'Oh Krishna, restless and overpowering, this mind is overwhelmingly strong; I think we might as easily gain control over the wind as over this.'
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Re: Film, Radio and TV

Postby Heith » Wed Apr 20, 2016 9:43 am

Jiva wrote:Well, like I said, I haven't read the book - or any Hesse at all, actually -
I am very surprised that you've never read any Hesse, especially since you like Jung so much. There is something similar about them, which came more clear to me as I had the pleasure of seeing Jung's original paintings of the Red Book in Venice a while back.

I'm not an expert on Jung, but, having read the majority of Hesse's books, I'll timidly suggest that Hesse taps into the same creative vein as Jung does, and they both have this sort of radiance about their work that is spiritually quite uplifting. Frater Aquila read through all Hesse's works recently, and was going to write something about the subject in the future. Let's hope he does!

Steppenwolf is a quite different book of Hesse's others, since it has this almost schizoid feel to it which isn't in any of the books that I've read. It's many years ago since I read it, and at that time it wasn't to my liking. At the end of this advertisement, I'd like to add that "Narcissus and Goldmund" is my favourite of the ones I've read, and one which has given be great hope and strength as an artist.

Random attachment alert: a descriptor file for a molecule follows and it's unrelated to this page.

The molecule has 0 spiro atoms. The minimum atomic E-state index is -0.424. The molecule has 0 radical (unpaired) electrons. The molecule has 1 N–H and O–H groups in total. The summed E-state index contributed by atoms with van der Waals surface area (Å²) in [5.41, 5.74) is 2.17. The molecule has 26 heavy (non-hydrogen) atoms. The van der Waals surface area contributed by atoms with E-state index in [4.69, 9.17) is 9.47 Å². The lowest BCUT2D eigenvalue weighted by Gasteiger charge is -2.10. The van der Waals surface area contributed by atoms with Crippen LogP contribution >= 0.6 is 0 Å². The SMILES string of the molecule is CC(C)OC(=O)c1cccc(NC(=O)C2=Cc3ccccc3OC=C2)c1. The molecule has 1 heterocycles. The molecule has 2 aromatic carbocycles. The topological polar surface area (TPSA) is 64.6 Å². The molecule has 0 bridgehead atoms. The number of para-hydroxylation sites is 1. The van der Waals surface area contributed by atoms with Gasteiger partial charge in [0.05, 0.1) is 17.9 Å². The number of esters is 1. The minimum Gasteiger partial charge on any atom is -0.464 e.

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Jiva
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Re: Film, Radio and TV

Postby Jiva » Wed Apr 20, 2016 9:33 pm

Yeah, I know. I actually bought Narcissus and Goldmund a few months ago (because of the supposed Jungian, as well as Nietzschean, tone and influences) but haven’t got round to reading it yet. Perhaps I should also read Steppenwolf as well. Based on the film and peoples’ descriptions of Hesse I think his work is something I would probably enjoy quite a lot.